If the practicing player sends his ball to the left of the illusory player, in the direction of the deuce court, the rebound will come back in the area to the left of the center line of the backboard. The practicing player will then have to run to his left to return the ball. When he does move to his left the image of FIG. 2A will disappear from his view andhe will see the image presented in FIG. 2B. This would be the normal countering position that an opponent player would take if the practicing player were driven deep into the right hand corner (viewed from the opponent side)of the court. Thus the opponent would try and cut down the practicing players angle of return and cause him to try very difficult passing shots. For example, in viewing FIG.2B note that the practicing player would tend to send his return shot into the open space to the right of the center line so as to avoid his illusory opponent.
If the practicing player sends his ball to the right of the center line and has to move to the right of the center line, he will see the illusory opponent illustrated in FIG. 2C. The other players, illustrated in FIG. 2A and 28 will not be visible. From a position to the right of the center line, the practicing player would attempt to drive his ball into the open space to the left of the center line and thereby pass his opponent with the classic passing shot.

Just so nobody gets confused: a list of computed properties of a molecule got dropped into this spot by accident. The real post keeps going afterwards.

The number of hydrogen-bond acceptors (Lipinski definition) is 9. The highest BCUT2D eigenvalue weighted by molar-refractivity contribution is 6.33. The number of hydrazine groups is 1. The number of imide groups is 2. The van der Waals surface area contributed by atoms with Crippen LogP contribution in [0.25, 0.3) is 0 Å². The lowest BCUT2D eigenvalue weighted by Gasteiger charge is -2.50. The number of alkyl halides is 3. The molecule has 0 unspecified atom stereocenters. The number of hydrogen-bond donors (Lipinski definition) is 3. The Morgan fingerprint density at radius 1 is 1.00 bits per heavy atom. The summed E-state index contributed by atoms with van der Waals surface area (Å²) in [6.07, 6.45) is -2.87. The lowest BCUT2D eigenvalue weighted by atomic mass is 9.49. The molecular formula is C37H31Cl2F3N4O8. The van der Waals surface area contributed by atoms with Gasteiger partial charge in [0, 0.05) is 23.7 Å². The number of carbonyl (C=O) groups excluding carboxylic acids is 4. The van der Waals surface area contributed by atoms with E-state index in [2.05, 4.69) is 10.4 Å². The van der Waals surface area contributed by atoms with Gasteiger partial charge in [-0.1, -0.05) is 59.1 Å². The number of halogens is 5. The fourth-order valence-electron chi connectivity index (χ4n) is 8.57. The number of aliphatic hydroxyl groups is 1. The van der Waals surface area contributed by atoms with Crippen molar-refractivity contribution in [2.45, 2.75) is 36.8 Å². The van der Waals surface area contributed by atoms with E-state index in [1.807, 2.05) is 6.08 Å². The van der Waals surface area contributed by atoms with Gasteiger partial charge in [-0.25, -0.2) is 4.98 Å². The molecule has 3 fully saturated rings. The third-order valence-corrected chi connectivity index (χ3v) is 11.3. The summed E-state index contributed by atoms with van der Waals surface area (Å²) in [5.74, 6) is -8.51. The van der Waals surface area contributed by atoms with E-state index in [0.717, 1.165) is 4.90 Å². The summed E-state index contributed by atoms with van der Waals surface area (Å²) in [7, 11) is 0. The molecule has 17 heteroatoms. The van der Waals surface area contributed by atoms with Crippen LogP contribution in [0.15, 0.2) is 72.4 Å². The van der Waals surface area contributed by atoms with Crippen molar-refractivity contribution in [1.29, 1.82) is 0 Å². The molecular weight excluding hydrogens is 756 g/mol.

Thus by moving from side to side in playing his ball in front of the backboard illustrated in FIG. 2A-2C, the practicing player will observe an illusory opponent who appears to move from side to side in order to counter his movements. This creates for the practicing player a competitive situation which greatly increases his interest and more quickly developes his shot making skills.
In FIG. 3 there is illustrated a form of backboard incorporating an optical display unit of the type described above in which a pair of illusory doubles players 30, 31 are depicted. The illusory opponent players are positioned at the net and the display unit is constructed so that they appear to move or change positions depending on where the practicing player moves. For example, the positions shown in full lines in FIG. 3 might be the positions seen from along the center line of the backboardeThe dotted line positions would correspond to the view observed from the left of the center line. The dot-dash line positions would correspond to the view seen from the right hand side of the center line. The changing images facing the practicing player cause him to'direct his shots so that they pass between his opponents or down the lines.